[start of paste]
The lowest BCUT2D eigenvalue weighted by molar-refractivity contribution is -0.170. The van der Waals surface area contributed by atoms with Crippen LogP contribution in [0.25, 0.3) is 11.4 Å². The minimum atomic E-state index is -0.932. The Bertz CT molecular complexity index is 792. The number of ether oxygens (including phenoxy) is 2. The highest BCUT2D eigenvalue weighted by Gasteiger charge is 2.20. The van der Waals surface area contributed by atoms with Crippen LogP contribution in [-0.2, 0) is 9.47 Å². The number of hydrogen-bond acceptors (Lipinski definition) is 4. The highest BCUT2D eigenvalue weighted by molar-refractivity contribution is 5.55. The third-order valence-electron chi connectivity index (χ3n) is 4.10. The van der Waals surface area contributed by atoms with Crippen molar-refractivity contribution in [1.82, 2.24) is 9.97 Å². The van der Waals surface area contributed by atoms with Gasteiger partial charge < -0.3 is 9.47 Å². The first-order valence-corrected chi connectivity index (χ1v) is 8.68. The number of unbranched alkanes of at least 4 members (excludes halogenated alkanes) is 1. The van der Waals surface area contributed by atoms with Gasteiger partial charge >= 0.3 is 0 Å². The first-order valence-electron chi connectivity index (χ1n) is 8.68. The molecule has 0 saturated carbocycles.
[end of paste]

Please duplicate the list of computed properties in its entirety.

The lowest BCUT2D eigenvalue weighted by molar-refractivity contribution is -0.170. The van der Waals surface area contributed by atoms with Crippen LogP contribution in [0.25, 0.3) is 11.4 Å². The minimum atomic E-state index is -0.932. The Bertz CT molecular complexity index is 792. The number of ether oxygens (including phenoxy) is 2. The highest BCUT2D eigenvalue weighted by Gasteiger charge is 2.20. The van der Waals surface area contributed by atoms with Crippen LogP contribution in [-0.2, 0) is 9.47 Å². The number of hydrogen-bond acceptors (Lipinski definition) is 4. The highest BCUT2D eigenvalue weighted by molar-refractivity contribution is 5.55. The third-order valence-electron chi connectivity index (χ3n) is 4.10. The van der Waals surface area contributed by atoms with Crippen molar-refractivity contribution in [1.82, 2.24) is 9.97 Å². The van der Waals surface area contributed by atoms with Gasteiger partial charge < -0.3 is 9.47 Å². The first-order valence-corrected chi connectivity index (χ1v) is 8.68. The number of unbranched alkanes of at least 4 members (excludes halogenated alkanes) is 1. The van der Waals surface area contributed by atoms with Gasteiger partial charge >= 0.3 is 0 Å². The first-order valence-electron chi connectivity index (χ1n) is 8.68. The molecule has 0 saturated carbocycles.